To the uninitiated, you might think, that Goths and vampires would prefer to hibernate during the summer months when the days are longer, the Sun stronger and the heat becomes oppressive. It is an on-going joke that Goths and vampires might explode like fireworks in direct sunlight when Bram Stoker, author of Dracula, had The Count appearing several times in daylight in order to pursue his great desire of Mina Harker whom he crossed time to find.
It was with the emergence of the film ‘Nosferatu’ that sunlight became so deadly fatal to the undead and most authors, TV producers and film-makers since seem entirely unable to get over that concept, perhaps, as special effects and CGI animation can make these scenes look so very dynamic. I, personally, have always preferred Bram Stoker’s view that a vampire might happily get out and about by daylight but must merely forego turning into a bat, or a mist, and perhaps just need a bit of extra time in the old coffin to get over it all.
While it may be the case that the sombre-coloured wardrobe and enormous boots that are synonymous with Gothic style might not be the most practical choice of summer attire, it certainly doesn’t stop us from doing our thing and getting out and about enjoying the longer days. The Goth clubs remain very busy and there are also summer season events that people, like us, like to attend.
We just make sure the sun block is well-slavered on, or we remain shadowed by a lace parasol, as no-one really wants to get anything even approaching a tan to spoil that pale goth complexion! So, again, it’s nothing to do with the fact that we might explode or melt in the summer – even if it feels like it at the time when the mercury rises!
There have been two main open days this summer at two of London’s Magnificent Seven cemeteries. Nunhead and Brompton Park have hosted these lovely events this year and they are much like summer fairs crossed with a Goth festival, mainly due to the large contingent of dark souls that like to attend them. It is most amusing to see this crossover of divergent people all coming together to share a mutual interest in London’s beautiful cemeteries.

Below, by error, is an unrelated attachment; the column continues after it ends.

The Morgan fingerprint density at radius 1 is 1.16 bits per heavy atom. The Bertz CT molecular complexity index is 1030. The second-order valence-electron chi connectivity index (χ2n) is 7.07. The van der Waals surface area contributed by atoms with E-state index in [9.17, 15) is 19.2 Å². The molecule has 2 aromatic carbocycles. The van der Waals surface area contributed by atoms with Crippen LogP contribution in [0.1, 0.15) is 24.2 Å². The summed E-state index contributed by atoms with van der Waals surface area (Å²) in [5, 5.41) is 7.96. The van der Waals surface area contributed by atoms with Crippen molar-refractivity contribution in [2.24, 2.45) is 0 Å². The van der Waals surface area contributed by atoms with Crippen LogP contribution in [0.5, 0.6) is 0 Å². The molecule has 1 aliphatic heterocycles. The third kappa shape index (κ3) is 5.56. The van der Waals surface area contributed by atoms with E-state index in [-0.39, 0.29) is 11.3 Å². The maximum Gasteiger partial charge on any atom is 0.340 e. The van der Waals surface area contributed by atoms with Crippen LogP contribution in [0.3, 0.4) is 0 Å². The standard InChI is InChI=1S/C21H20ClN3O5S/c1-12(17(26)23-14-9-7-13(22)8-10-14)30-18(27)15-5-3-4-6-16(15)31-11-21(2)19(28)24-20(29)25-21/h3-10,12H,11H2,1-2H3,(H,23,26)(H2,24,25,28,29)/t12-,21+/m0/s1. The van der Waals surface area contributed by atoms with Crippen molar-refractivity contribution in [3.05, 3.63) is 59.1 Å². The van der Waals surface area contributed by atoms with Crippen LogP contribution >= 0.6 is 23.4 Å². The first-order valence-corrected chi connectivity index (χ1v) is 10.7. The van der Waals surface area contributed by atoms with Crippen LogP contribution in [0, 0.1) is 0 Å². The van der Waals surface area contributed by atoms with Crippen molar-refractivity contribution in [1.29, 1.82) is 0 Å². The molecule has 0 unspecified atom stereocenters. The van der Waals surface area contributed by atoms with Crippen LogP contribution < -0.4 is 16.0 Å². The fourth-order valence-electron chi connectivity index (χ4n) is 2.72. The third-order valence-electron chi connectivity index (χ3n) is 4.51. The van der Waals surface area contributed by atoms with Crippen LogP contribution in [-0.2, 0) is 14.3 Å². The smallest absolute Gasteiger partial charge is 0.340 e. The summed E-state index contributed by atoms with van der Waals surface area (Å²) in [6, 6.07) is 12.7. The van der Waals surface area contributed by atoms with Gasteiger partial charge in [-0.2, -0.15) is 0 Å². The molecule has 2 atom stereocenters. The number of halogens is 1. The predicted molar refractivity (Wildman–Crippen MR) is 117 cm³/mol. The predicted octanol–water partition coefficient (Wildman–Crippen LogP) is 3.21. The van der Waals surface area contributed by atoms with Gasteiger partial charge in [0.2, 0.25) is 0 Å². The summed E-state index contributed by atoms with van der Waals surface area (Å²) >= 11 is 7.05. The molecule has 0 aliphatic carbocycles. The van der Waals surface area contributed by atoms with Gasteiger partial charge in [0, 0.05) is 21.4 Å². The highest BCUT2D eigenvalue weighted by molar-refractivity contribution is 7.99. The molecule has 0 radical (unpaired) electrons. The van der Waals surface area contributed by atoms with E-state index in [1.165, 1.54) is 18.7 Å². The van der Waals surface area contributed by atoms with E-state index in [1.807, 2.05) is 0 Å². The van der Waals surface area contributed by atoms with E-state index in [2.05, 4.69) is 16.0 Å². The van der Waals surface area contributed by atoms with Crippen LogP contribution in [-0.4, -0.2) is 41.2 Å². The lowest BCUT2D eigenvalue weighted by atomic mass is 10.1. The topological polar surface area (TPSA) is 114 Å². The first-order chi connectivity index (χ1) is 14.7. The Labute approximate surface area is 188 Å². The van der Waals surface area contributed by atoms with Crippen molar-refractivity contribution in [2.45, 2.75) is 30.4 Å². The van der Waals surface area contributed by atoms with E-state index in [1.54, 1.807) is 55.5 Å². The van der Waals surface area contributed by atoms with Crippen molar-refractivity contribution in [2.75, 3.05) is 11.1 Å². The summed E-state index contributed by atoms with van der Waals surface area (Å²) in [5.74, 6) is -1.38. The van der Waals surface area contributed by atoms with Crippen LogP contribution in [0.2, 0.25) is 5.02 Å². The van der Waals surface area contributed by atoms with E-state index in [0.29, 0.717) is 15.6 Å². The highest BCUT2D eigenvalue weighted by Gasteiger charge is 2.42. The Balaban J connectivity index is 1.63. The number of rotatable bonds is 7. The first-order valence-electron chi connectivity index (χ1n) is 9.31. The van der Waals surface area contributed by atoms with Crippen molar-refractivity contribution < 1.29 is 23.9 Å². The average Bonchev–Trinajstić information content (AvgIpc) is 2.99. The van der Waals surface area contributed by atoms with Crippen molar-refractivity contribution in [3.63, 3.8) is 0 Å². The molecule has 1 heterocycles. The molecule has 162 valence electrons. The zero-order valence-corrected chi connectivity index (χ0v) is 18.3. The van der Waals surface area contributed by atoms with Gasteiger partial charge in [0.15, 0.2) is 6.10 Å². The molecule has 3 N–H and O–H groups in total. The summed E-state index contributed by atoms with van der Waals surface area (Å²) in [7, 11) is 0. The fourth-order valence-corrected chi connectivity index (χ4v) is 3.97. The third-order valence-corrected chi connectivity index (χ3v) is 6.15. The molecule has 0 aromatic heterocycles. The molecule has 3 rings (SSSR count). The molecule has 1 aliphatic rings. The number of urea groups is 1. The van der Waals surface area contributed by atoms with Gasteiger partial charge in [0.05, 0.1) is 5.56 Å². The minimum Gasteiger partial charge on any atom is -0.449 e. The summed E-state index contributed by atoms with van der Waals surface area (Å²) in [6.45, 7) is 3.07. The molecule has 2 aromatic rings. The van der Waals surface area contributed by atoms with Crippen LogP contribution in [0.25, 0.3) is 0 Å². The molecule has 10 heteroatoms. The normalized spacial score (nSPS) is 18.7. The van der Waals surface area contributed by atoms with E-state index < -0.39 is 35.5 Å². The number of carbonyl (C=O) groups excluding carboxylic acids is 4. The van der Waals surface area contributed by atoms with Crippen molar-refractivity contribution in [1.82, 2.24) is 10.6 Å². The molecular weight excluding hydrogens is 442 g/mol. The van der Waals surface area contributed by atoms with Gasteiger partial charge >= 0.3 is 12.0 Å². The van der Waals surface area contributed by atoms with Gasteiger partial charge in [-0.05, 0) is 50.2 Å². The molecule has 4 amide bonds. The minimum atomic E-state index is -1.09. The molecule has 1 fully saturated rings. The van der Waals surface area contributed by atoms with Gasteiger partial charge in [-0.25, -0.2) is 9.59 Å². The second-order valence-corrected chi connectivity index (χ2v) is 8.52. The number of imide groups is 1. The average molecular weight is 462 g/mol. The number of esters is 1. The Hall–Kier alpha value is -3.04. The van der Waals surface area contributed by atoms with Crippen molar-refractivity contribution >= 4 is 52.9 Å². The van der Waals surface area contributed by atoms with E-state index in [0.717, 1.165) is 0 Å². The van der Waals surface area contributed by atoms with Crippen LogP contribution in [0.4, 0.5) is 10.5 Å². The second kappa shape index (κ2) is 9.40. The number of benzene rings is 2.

These open days are an excellent way to raise well-needed funds for restoration and upkeep of the ancient graves, mausoleums and chapels within so they can be enjoyed for many years to come by all that appreciate them. Features of the Cemetery open days normally include tours of the famous individuals whom are therein interred and tours of crypts not normally open to the public where you may see fine examples of loculus – effectively filing cabinets for coffins.
There’s tea and cake to be had and other stalls selling a plethora of random things from plants to books and exhibits of wildlife, woodcarving, arts and crafts and local history. There have also been smaller open days hosted at Brockwell and Ladywell and Tower Hamlets cemeteries, which I sadly did not attend this year.
Also, there are a number of Alternative Picnics that are hosted at various locations in London. I took the plunge myself this year hosting an Ironic Post-Summer Solstice Picnic over in the enviable environments of Golders Green Park and The Hampstead Pergola. Drinks afterwards were taken at the Spaniards Inn due to its connection with Dracula, not just because it’s a very ancient, becoming and welcoming coaching Inn. There will be a second Vampire Picnic – London Vampires Picnic with the Dead – in mid-August and we intend to catch our lunch at Kensal Green Cemetery just because, again, it is a very lovely place to go to with lots of ancient funeral architecture with a fine pillared chapel at its centre.
As of writing this article, we are now looking towards autumn. The Nightclub of the London Vampires ‘Yesterday’s Shadow’ is hosting a special night on the 7th September – as it is yours truly’s birthday celebration and I will be, I think, 297 as I lost count and a good few years, several times in the 1980s. It has been named What We Do at Yesterday’s Shadow as most people I know have enjoyed the new comedy TV series. Also the bi-annual Goth pilgrimage, Whitby Goth Festival, is during Halloween and I must, sadly, leave my beloved London in order to travel there to the moors of North Yorkshire. Perhaps, I shall.